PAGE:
The opening days of the House impeachment inquiry deepened the sharp political divisions that make our country more polarized than we once could have imagined. We seem unable to find common ground on even the most fundamental issues of law and evidence. On those same days, I saw commemorations of the 50th anniversary of “Sesame Street” and began to reflect about an unbelievable series of coincidences that led a bipartisan group to make the show possible. I got to see it happen from a front-row seat.
Just before Christmas in 1968, Dean Burch called me after President-elect Richard Nixon asked him to serve as chairman of the Federal Communications Commission. I had held that position under President John Kennedy. Although Dean and I were of opposite political parties, we knew, liked and trusted each other, for we had served together on a bipartisan commission on access to television time by presidential candidates. Dean was chairman of the Republican National Committee and presidential campaign manager for Barry Goldwater, his fellow Arizonian. I encouraged him to take the FCC job.
Later, when he started work, he called again for advice. I told him I was with my college classmate Pete Peterson at a board meeting of NET, the predecessor to PBS, where Pete and I met Joan Ganz Cooney. She presented an idea of a television program for children that would be lively and imaginative, with a diverse cast. We had all seen how quickly our children memorized television commercials. On her show, the “commercials” would teach children numbers and letters, concepts like same and different, and demonstrate kindness and friendship.
She told us that she had funding from the Carnegie Foundation to produce the program but lacked funds to distribute it, so the project had stalled. I asked Dean to give her some guidance.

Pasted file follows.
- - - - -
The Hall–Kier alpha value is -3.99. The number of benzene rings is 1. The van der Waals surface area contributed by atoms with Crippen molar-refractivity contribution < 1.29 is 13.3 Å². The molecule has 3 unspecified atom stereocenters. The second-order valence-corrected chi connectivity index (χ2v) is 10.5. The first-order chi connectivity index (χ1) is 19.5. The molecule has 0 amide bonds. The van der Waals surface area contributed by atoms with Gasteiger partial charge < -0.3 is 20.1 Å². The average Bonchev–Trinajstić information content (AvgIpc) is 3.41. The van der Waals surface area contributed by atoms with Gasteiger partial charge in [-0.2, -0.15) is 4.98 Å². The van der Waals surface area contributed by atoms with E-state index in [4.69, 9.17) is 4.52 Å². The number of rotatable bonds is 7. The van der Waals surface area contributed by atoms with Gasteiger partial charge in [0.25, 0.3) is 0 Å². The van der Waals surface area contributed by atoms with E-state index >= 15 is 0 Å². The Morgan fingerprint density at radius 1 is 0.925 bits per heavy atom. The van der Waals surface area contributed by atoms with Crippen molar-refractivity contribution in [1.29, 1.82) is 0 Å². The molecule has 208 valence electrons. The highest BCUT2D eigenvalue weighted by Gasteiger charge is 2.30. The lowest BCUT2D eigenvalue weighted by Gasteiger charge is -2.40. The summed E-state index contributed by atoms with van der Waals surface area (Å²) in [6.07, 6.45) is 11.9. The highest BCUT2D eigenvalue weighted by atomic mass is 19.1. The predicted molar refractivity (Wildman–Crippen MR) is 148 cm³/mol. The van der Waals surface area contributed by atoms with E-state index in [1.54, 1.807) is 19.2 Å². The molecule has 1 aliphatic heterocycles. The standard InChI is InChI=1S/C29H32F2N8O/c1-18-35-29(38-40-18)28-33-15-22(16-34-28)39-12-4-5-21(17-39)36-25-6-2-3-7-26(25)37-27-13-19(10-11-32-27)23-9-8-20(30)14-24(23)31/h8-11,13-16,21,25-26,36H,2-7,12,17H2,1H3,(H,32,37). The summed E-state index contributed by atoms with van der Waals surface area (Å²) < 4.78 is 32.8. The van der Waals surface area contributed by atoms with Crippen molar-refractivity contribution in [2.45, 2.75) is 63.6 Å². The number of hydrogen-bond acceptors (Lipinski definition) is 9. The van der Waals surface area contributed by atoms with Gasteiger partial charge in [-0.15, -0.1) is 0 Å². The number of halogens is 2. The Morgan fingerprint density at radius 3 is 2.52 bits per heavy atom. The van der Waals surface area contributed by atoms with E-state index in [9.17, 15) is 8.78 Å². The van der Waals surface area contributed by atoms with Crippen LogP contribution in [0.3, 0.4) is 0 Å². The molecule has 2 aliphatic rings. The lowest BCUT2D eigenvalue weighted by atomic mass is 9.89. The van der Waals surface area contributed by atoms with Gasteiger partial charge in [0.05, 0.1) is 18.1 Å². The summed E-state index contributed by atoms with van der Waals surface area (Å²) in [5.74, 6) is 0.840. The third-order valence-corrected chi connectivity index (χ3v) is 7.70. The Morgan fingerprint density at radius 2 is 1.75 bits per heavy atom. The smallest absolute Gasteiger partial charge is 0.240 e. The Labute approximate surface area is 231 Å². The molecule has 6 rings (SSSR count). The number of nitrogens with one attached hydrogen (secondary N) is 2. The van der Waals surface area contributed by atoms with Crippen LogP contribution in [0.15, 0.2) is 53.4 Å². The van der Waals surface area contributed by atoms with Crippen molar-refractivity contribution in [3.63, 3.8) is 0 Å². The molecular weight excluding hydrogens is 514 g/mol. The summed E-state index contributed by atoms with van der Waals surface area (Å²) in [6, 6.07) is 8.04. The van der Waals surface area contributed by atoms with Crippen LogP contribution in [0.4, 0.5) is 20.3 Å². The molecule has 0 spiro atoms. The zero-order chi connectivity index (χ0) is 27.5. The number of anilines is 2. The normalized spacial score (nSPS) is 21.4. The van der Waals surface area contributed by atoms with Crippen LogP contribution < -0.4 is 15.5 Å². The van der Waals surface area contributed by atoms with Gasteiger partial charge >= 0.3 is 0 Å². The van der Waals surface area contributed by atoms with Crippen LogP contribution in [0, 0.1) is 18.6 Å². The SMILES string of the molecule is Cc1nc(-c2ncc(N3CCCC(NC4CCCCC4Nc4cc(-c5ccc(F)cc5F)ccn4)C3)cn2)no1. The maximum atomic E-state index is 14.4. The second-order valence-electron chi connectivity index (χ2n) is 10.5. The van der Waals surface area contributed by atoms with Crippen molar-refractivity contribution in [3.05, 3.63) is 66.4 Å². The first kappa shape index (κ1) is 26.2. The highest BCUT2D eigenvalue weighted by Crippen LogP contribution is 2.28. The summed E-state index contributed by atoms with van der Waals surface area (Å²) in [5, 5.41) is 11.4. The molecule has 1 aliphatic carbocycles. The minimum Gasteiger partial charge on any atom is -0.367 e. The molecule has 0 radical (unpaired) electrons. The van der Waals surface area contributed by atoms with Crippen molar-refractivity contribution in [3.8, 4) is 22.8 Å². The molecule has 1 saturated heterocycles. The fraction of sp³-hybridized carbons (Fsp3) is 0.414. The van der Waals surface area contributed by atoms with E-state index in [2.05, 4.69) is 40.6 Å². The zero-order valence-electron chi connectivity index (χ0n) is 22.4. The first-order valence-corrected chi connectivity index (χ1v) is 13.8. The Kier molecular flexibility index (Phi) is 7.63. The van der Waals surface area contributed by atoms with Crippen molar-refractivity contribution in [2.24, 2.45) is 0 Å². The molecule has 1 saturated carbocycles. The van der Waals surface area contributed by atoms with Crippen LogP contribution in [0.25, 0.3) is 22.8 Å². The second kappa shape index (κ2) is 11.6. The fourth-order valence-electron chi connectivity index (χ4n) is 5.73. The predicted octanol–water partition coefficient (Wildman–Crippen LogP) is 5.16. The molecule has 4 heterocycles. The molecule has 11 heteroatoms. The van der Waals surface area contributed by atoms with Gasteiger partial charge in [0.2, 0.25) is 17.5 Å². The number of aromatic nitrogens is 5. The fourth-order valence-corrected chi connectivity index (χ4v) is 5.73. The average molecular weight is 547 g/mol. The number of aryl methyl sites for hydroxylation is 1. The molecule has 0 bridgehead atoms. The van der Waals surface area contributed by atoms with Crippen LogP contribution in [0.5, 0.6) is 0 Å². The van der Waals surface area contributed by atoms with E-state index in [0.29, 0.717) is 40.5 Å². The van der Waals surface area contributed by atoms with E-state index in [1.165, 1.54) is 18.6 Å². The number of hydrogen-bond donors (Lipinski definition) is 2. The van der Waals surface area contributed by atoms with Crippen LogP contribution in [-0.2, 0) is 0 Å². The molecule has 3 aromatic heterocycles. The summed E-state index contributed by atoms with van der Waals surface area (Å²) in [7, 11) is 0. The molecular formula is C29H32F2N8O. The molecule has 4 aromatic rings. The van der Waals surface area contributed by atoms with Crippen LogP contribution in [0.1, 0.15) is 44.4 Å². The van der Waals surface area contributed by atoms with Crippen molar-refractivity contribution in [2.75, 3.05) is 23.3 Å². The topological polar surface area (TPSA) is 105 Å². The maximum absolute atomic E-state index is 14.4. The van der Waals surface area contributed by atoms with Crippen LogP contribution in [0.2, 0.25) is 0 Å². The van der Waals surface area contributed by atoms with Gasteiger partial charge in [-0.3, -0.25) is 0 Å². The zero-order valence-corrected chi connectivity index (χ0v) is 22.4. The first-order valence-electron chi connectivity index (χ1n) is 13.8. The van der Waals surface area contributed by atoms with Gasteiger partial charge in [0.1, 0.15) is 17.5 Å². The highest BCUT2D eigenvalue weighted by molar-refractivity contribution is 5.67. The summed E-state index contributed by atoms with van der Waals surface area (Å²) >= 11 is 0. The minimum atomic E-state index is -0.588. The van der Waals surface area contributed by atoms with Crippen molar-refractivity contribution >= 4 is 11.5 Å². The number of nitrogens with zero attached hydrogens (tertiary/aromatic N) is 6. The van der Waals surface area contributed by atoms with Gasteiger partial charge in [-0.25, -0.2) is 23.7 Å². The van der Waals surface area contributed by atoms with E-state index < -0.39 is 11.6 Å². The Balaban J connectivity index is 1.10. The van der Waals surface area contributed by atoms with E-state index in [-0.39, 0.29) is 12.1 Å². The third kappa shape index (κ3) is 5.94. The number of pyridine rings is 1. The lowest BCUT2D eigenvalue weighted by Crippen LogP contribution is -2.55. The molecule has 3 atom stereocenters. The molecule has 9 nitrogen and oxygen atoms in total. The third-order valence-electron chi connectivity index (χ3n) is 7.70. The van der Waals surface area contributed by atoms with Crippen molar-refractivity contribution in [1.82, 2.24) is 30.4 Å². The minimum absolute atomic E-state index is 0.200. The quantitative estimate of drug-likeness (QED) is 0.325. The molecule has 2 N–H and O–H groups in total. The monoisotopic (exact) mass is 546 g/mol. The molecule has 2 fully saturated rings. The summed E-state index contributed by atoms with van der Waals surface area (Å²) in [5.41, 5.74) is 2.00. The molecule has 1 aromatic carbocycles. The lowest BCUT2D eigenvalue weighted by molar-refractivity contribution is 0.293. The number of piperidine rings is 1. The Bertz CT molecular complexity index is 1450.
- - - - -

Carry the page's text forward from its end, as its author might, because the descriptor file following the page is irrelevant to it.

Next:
When he heard who had made the presentation, Dean said, “That must be Joanie Ganz. We went to the University of Arizona together, and I asked her to marry me!” He called her and asked how he could help. She told him she needed funding to distribute the program. At that time, there was no public broadcasting network, so films and videotapes had to be produced and distributed to each station. She said she had applied for a grant from what was then the Department of Health, Education and Welfare but had been turned down.
Goldwater ran the Senate committee that supervised the department’s budget. Dean suggested they ask for his help. When they got there, the senator asked, “Are you from Arizona? Do you know Harry Ganz?” Yes, Harry was her uncle. Goldwater said, “Harry urged me to run for public office and gave me $50 as my first contribution. How can I help you?” The senator called Caspar Weinberger, then Secretary of Health, Education and Welfare, and told him about “Sesame Street.” The department provided a grant to distribute the program.
Everyone could see that helping young children get excited about learning was a good idea. Children are not Republicans or Democrats. With the help of a bipartisan effort and a couple of lucky Arizona coincidences, “Sesame Street” helped children learn letters and numbers, kindness, feelings, the ways we are different and the more important ways we are the same. To add to this story of coincidences, Pete Peterson, who heard Joan Cooney’s first presentation of “Sesame Street” with me, later married her.
I wish there was a “Sesame Street” for adults. I would love to see political candidates explaining their views to Ernie and Bert, or Big Bird and the Count checking over their economic projections. I’ll bet the Two-Headed Monster might even inspire a bipartisan ticket of presidential and vice presidential candidates from different parties and a commitment to an even split of Cabinet appointees. It is the grown-ups who need some lessons in cooperation these days, and that is what “Sesame Street” is all about. After all, Sen. Barry Goldwater was the spiritual father of Big Bird.
Chicago attorney Newton N. Minow was chairman of the Federal Communications Commission from 1961 to 1963. This column was originally published by the Chicago Tribune.